According to Mrs. Carstensen:

'We had changed course to try to get away from the storm when the ship was hit by three big waves. First it went right over to the left and then the right and we were all crying. I thought it was our last moment of life.

'The captain and my husband crashed over the floor and the captain was in big pain, crying out. The ship went right over and then the containers came off the ship and it came back up. Then we knew we had survived. It was really horrible, and you cannot imagine unless you are there.'

Yes, indeed, while we can imagine to some extend, we really cannot imagine what they went through since we are not there. As one who was there, Mrs. Carstensen is a super eye witness in describing that the ship was hit by three big waves and the waves went right over to the left and then the right. It was frightening for certain!

This BBC News gave the location of the happening and a picture of the condition of the vessel:
As shown in the picture the cargo were shifted when the giant waves hit that caused injury to the ship captain and two others. There were 31 passengers and crew on board the ship, the Horncliff, which had been travelling to Dover carrying a cargo of fruit from Costa Rica. The ship is now sailing towards Falmouth and is expected to arrive later on Saturday.

Friday, February 01, 2008

The ferry Riverdance


This is the picture of ferry Riverdance that was stranded at a sandbank off the Lancashire coast of U.K. It's been world wide news by now, typical headlines like:

Ferry runs into trouble when struck by freak wave (Melbourne Herald Sun of Australia.)
Battle to save stricken UK ferry hit by freak wave (Euro News.)
High waves strand ferry in Irish Sea (Independent Online of South Africa.)
Ferry carrying 23 people stranded at sea off England (The Canadian Press.)
Stricken ferry runs aground in northwest England (AFP)
Emergency in Irish Sea as ferry faces capsize (The Times of India.)
Ferry carrying 23 stranded off UK (USA Today.)
Ferry runs aground off Blabkpool (BBC News)


Just reading these headlines we can pretty much have a general idea of the what, where, how, and why it happened. Here's some details from the BBC News:
A roll-on roll-off ferry which ran into trouble in high winds in the Irish Sea has run aground off Blackpool.

A total of 19 crew members and four passengers were flown to safety from the Riverdance, after it was hit by a freak wave in bad weather.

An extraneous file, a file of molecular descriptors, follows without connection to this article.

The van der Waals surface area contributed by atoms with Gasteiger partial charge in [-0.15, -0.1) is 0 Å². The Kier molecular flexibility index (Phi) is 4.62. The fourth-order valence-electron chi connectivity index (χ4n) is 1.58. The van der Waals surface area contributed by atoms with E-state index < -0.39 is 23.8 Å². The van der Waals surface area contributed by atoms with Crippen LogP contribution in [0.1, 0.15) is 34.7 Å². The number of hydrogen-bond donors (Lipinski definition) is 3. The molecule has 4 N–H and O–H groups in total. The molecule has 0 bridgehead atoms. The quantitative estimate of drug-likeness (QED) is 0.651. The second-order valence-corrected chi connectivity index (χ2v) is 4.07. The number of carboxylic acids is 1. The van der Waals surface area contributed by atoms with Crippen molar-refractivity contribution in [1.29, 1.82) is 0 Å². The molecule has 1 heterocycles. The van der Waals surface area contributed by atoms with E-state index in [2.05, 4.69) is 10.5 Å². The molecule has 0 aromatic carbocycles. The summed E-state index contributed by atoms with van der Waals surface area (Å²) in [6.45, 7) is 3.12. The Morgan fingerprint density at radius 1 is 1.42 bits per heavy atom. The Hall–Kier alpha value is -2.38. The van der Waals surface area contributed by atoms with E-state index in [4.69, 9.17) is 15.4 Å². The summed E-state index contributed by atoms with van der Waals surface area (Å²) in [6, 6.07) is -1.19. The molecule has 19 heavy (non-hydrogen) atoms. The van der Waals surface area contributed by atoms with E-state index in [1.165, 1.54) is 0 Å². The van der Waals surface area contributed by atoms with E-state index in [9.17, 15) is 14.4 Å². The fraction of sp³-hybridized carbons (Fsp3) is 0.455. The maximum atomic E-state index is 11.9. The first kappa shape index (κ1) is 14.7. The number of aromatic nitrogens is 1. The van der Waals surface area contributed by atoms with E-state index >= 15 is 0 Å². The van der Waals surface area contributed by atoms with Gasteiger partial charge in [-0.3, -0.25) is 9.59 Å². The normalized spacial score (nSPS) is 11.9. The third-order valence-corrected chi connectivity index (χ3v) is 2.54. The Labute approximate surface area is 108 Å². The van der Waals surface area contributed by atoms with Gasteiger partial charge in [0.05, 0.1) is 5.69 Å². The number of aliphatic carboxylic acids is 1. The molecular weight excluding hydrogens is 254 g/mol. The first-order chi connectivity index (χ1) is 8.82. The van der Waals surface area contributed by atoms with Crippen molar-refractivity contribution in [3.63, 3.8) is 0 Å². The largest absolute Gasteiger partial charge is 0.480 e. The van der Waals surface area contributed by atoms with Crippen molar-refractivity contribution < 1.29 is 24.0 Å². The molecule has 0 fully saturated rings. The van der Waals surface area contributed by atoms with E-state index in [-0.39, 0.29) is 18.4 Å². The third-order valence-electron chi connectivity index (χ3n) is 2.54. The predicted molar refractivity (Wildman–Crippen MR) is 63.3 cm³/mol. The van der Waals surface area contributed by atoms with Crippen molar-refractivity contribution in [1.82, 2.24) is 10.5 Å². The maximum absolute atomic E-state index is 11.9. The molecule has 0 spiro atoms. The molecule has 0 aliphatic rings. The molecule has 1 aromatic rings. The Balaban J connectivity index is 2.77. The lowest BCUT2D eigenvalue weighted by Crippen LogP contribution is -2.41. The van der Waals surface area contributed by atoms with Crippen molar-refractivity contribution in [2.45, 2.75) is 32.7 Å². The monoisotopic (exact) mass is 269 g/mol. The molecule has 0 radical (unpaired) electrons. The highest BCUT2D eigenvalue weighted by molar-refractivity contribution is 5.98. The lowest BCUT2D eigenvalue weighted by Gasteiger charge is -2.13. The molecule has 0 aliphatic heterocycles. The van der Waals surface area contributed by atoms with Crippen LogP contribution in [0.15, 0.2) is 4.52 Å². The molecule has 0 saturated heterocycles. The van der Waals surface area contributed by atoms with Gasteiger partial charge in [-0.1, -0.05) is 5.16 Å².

The ferry, Riverdance, owned by Seatruck Ferries Limited,
. . . was carrying trucks and trailers from Warrenpoint in Northern Ireland to the port of Heysham in Lancashire, when it was struck by the freak wave.

The wave caused the ship's cargo to shift resulting in the vessel developing a significant list. Speaking during the rescue operation, John Matthews from Fleetwood RNLI described the sea conditions as "horrendous" with 7m waves and winds of up to 60mph (96km/h).

I guess the most irritating part of the news reports to me is that they all alluded to the fact that the ferry was struck by a freaque wave, but no one give any details regarding the freaque wave. It was horrendous sea conditions with winds up to 60 mph and big waves all around, if it was may be just caused by one of the large storm waves -- which is entirely possible, then what was there to make it a freaque one?

For a long time, the "academic" types refuse to believe the seafarers when they say that they have encountered a freaque wave. But I think seafarers know an unusual freaque wave when they encounter one. It's the modern "journalists" who brought up amongst a world of nothing but code words and sensationalism. Truth and accuracy are superfluous in their profession. So journalists, especially the MSM types, are the least trustworthy. We should always reconsider and query the details as to what do they really mean by freaque wave? (Hopefully it's not a word just for sensational effects.)

Update February 5, 2005:
The stricken ferry is still out there waiting to be salvaged. All the passenger and crew were winched off. Salvage efforts have been working to reduce the severe listing of the ferry. Efforts were being hampered by weather conditions.